Americans don’t think science is too nerdy after all.
That was the general consensus of scientists in a lively discussion of “What Do People Think about Science and Technology? U.S. and International Public Opinion.” The American Association for the Advancement of Science featured the panel as thousands of scientists gathered in Chicago for the organization’s annual meeting.
Panelists presented findings from the 2014 release of Science and Engineering Indicators—a biennial report providing data about Americans affection for science and technology in relation to previous years and other countries. This report was presented to President Obama and the U.S. Congress last week.
John C. Besley, an associate professor at Michigan State University, said this extensive report is “meant to be a unique summary of attitudes and understanding.”
“My favorite section is really this attitude section,” he said. “You find here that the scientific community and the medical community do pretty well.”
Americans perceptions about these two communities are consistent: 41 percent have extensive confidence in the scientific community compared to 40 percent in the medical community.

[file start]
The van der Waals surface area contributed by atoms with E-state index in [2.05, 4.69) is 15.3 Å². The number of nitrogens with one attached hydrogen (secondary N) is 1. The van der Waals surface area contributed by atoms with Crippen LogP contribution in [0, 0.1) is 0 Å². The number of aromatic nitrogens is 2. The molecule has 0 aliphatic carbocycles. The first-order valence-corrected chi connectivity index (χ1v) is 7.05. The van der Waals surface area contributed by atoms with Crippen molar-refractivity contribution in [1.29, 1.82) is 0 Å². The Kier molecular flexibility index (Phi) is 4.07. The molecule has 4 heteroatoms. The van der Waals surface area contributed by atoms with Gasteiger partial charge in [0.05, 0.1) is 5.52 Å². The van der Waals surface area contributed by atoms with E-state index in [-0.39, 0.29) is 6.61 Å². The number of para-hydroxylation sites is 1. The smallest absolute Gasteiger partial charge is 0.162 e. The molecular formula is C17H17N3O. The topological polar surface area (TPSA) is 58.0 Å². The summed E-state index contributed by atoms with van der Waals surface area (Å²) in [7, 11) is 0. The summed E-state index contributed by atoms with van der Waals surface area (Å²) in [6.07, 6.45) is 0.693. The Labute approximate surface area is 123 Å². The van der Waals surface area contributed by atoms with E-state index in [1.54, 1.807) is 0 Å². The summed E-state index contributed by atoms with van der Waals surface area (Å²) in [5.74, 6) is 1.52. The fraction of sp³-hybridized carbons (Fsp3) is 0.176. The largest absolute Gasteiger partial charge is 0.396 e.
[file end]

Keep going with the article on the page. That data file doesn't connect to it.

However, this level of consistency is not universal, especially when it comes to specific areas of science.
Lydia Saad, senior editor for the Gallup Poll, shared the perspective of Americans and their knowledge on global warming.
The latest study from March 2013 found that 81 percent of Americans think the effects of global warming are real and happening. This attitude has shifted over time based on knowledge level.
In general, education levels are a major factor for understanding science and technology.
“Education is a very strong correlate of knowledge about more recent science topics in the news and more textbook science topics,” said Carey Funk, senior researcher of the Pew Research Center.
When Americans were asked, however, which subjects K-12 schools should emphasize more than they do now, science fell to the middle of the pack:
Math, 30 percent
English, 19 percent
Science, 11 percent
History, 10 percent
Art/Music, 6 percent
“People don’t cut science a lot but they also don’t ramp it up,” Besley said.